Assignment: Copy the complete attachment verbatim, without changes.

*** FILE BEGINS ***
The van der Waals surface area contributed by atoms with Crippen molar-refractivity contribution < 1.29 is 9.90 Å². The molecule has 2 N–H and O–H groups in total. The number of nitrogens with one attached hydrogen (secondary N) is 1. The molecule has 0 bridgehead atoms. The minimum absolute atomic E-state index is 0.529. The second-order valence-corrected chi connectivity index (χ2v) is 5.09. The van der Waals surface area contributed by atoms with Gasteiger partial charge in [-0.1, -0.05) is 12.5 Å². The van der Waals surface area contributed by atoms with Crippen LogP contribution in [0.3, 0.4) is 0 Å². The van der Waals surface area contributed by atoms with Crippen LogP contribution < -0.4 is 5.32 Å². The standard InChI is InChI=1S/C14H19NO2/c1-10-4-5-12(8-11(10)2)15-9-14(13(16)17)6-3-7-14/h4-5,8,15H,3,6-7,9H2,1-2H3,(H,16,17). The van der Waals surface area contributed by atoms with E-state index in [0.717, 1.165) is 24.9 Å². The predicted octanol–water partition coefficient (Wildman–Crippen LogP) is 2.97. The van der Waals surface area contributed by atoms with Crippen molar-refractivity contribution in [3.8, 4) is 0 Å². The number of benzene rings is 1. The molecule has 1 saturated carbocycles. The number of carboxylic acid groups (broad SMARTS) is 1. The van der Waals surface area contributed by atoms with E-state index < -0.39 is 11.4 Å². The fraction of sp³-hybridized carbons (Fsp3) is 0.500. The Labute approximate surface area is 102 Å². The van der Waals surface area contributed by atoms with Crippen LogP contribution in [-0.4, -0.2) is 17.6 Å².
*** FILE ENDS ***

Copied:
The van der Waals surface area contributed by atoms with Crippen molar-refractivity contribution < 1.29 is 9.90 Å². The molecule has 2 N–H and O–H groups in total. The number of nitrogens with one attached hydrogen (secondary N) is 1. The molecule has 0 bridgehead atoms. The minimum absolute atomic E-state index is 0.529. The second-order valence-corrected chi connectivity index (χ2v) is 5.09. The van der Waals surface area contributed by atoms with Gasteiger partial charge in [-0.1, -0.05) is 12.5 Å². The van der Waals surface area contributed by atoms with Crippen LogP contribution in [0.3, 0.4) is 0 Å². The van der Waals surface area contributed by atoms with Crippen LogP contribution < -0.4 is 5.32 Å². The standard InChI is InChI=1S/C14H19NO2/c1-10-4-5-12(8-11(10)2)15-9-14(13(16)17)6-3-7-14/h4-5,8,15H,3,6-7,9H2,1-2H3,(H,16,17). The van der Waals surface area contributed by atoms with E-state index in [0.717, 1.165) is 24.9 Å². The predicted octanol–water partition coefficient (Wildman–Crippen LogP) is 2.97. The van der Waals surface area contributed by atoms with Crippen molar-refractivity contribution in [3.8, 4) is 0 Å². The number of benzene rings is 1. The molecule has 1 saturated carbocycles. The number of carboxylic acid groups (broad SMARTS) is 1. The van der Waals surface area contributed by atoms with E-state index < -0.39 is 11.4 Å². The fraction of sp³-hybridized carbons (Fsp3) is 0.500. The Labute approximate surface area is 102 Å². The van der Waals surface area contributed by atoms with Crippen LogP contribution in [-0.4, -0.2) is 17.6 Å².